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We’re Leftist, not anti-India

21 February 2016

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The Times of India

We’re Leftist, not anti-India: Wanted JNU girl’s motherAbsconding’ JNU girl is pride of Bihar’s dalit village
Sayantanee Choudhury | TNN | Feb 20, 2016, 11.04 PM IST

Ara: "Chintu’s parents are members of CPI-ML (Liberation) and Chintu is a functionary of its student wing, All India Students Association (AISA). We are Leftists to the core of our hearts, but not anti-nationals — not even in the wildest of our dreams," 40-year-old Sarojini Devi says, sounding far more articulate than a woman who has never been to a school. The 40-year-old is mother of Chintu Kumar, the former Jawaharlal Nehru Students’ Union general secretary who is accused to have raised "anti-India slogans" on the central varsity campus in New Delhi on February 9.

Labelled an anti-national by the Delhi Police, Chintu, however, is the pride of Harijan Tola of Kolodihri village in Bhojpur district. Every villager, mostly illiterate Dalits, know about the Ravidas girl’s feats: Initially an anganwadi school student, Chintu was sponsored by the CPI (ML) to study in Kasturba Gandhi Balika Vidyalaya in Delhi. She later made it to prestigious JNU where she is doing M.Phil. As an AISA nominee, the village girl in her 20s was elected the JNUSU general secretary in 2014.

Chintu’s father Ramlakhan alias Lalji has gone in hiding ever since Ranvir Sena, an upper caste militia, massacred 21 Dalits in neighbouring Bathani Tola in 1996. Lalji had led the farm labourers’ agitation for wage increase, which had angered the landed gentry. The south Bhojpur region, in which Kolodihri and Bathani Tola are located, was infamous as "killing fields" of Bihar as ultra-leftist CPI-ML, then an outlawed outfit, took on the upper caste landlords leading to the loss of many lives from both sides in carnages in late 1980s and 1990s.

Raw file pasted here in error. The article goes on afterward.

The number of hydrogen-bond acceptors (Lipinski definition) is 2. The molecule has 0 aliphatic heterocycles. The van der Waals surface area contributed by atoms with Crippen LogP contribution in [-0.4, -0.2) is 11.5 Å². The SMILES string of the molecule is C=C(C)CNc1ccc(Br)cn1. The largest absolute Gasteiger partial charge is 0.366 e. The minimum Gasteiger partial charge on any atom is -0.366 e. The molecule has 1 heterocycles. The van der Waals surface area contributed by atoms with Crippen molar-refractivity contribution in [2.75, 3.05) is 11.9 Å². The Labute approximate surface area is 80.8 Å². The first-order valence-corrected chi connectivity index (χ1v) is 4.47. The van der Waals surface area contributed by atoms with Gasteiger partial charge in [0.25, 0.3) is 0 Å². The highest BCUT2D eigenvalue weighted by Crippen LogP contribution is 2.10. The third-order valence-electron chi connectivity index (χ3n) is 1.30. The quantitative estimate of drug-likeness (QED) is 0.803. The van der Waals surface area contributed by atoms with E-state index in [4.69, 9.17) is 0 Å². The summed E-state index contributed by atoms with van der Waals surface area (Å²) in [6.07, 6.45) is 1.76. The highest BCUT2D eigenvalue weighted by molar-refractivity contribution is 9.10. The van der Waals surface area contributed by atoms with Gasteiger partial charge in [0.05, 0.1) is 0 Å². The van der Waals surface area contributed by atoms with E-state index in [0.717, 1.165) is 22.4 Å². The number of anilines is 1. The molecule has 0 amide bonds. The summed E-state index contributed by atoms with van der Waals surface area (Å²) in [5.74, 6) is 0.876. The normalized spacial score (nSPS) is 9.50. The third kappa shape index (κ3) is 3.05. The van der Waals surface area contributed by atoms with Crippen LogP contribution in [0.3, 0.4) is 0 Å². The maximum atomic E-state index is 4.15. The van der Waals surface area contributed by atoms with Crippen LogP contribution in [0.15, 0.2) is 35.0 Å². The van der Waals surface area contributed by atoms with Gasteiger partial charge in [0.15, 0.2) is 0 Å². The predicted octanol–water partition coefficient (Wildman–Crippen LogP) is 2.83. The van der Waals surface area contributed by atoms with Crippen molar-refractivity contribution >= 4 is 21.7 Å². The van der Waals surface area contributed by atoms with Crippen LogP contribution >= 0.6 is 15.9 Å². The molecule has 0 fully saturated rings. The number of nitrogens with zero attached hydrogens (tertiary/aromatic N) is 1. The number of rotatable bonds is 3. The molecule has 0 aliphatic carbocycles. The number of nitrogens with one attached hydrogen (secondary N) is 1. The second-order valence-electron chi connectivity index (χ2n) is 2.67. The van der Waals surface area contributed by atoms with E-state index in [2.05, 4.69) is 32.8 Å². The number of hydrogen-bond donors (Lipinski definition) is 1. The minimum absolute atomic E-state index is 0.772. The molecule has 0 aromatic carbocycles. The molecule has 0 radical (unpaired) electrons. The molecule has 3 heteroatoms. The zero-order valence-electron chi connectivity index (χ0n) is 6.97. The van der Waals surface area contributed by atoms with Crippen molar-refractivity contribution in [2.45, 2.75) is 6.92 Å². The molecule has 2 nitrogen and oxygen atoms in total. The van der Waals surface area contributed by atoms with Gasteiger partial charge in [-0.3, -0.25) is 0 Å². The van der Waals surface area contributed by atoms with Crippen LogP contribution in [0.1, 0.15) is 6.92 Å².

The JNU scholar’s mother sells bangles to earn a living while her two younger sisters are being schooled in Delhi, courtesy the CPI-ML. Her brother Sandeep stays at the ML office in Ara, the district HQ of Bhojpur 50km from the village, where he is a BA student in a college.

Not that a stranger like the TOI reporter can visit Sarojini without the CPI (ML)’s "permission". "That’s for safety reasons," an ML functionary explained.

Sitting in a dingy room of her three-room thatched house where probably Sarojini and her goats sleep together, Chintu’s mother sounded furious. "All we want is that our children should be educated (for which the party is bearing the expenses) so that they can serve the country. We don’t expect them to earn and feed us or build a house for us," she said and berated the BJP-led government’s "nefarious bid" to brand Chintu an "anti-national".

Ask her why Chintu was absconding, and Sarojini asks in return, "Why should she surrender — to be beaten up by black coats belonging to the saffron brigade in full view of police and right on the premises of court like Chintu’s friend Kanhaiya Kumar (arrested JNUSU president) is being assaulted every second day?"